Potty Training Bootcamp


Potty Training Bootcamp | Duluth Moms Blog

Potty training seems to be one of those dreaded stages that no mother likes to enter into and every mother rejoices when they’ve reached the other side. After successfully potty training three before the age of three, I’ve honed the craft to where I’m confident that my Potty Training Bootcamp method is your best bet to turn your tot into king of the throne.

My Bootcamp Philosophy

Prior to enrolling any of my toddlers in Bootcamp, I made sure they were developmentally ready. They were dry through the night for several days at a time and they were able to comprehend the entire process. All three of my Bootcamp graduates were potty trained at two and a half years of age. While that may not be the magic age for all enrollees, it was this age where all three seemed to be capable, and appeared to be the sweet spot to start training.

Before I get into the actual process, I want to clarify my normal parenting practices are typically in direct opposition to my serious Bootcamp approach to toilet training. I’m very child-led in nearly all I do, for example, I practice baby-led weaning, I do not sleep train, I’m an advocate for child-led learning, etc. I share this only to make the point that I’ve found that a very parent-led, rigid, and regulated approach with potty training has shown its effectiveness in spite of my typical contrasting approach.

Let Them Enjoy the Anticipation

Prior to beginning Bootcamp, we excite out enrollee about the new milestone they will soon reach. In the weeks leading up to our anticipated start date, we talk about the toilet, we read stories about the process, we demonstrate it, we let them pick out underwear, a toddler toilet seat with their favorite characters, and even their own toilet paper selection. We have one strict rule for the enrollee during this “excitement time,” there is absolutely no sitting on, or using the toilet prior to Bootcamp start date. We continue to build it up until it seems it’s a daily discussion and focal point for our toddler. We then mark the day on the calendar and begin a countdown with them. The day that diapers will be thrown out and Bootcamp will begin. Yes, I said, “the diapers will be thrown out.” Did that scare you?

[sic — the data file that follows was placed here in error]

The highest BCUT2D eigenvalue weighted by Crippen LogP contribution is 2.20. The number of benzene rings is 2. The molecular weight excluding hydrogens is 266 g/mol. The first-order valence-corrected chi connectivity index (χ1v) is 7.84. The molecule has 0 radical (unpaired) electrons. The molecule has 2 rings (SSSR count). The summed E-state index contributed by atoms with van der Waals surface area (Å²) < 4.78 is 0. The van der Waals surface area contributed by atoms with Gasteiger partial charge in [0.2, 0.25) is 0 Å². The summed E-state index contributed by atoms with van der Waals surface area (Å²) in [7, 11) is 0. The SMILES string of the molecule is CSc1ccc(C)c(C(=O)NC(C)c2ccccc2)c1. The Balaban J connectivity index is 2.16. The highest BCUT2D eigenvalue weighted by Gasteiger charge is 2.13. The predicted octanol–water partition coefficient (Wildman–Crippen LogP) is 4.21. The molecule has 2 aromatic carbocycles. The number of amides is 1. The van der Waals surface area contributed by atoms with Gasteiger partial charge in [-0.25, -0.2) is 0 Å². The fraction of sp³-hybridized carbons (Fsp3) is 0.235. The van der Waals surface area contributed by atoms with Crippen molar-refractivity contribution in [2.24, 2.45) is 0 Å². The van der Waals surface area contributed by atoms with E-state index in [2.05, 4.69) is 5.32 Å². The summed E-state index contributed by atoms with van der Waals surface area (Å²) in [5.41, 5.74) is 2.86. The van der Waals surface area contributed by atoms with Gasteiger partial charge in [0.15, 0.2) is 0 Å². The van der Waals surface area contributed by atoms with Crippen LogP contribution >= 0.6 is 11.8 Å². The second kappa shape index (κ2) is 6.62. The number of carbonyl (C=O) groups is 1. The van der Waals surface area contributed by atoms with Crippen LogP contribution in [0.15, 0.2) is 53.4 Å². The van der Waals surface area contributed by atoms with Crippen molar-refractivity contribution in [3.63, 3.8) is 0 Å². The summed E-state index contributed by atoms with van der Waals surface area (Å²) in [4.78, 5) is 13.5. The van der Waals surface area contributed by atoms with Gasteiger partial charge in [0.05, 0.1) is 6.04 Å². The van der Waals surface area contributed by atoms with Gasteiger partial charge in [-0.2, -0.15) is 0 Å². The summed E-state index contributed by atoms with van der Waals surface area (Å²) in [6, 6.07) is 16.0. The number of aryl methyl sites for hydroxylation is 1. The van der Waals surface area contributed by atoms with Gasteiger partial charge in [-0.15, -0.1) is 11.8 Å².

Bootcamp Checklist

What to pack for Bootcamp: toddler toilet seat that fits onto a regular toilet, lots of freshly picked new toddler underwear, books for toilet entertainment, stepping stool, extra set of sheets, two waterproof mattress protectors, towels, your favorite floor cleaner, and lots of patience.

You may have noticed that Skittles or stickers did not make the packing list. I have never given rewards for using the toilet. Bootcamp graduates get the pride and satisfaction of achieving Big Kid status. I place emphasis on this title and the accomplishment itself rather than a material object. It seems to have worked!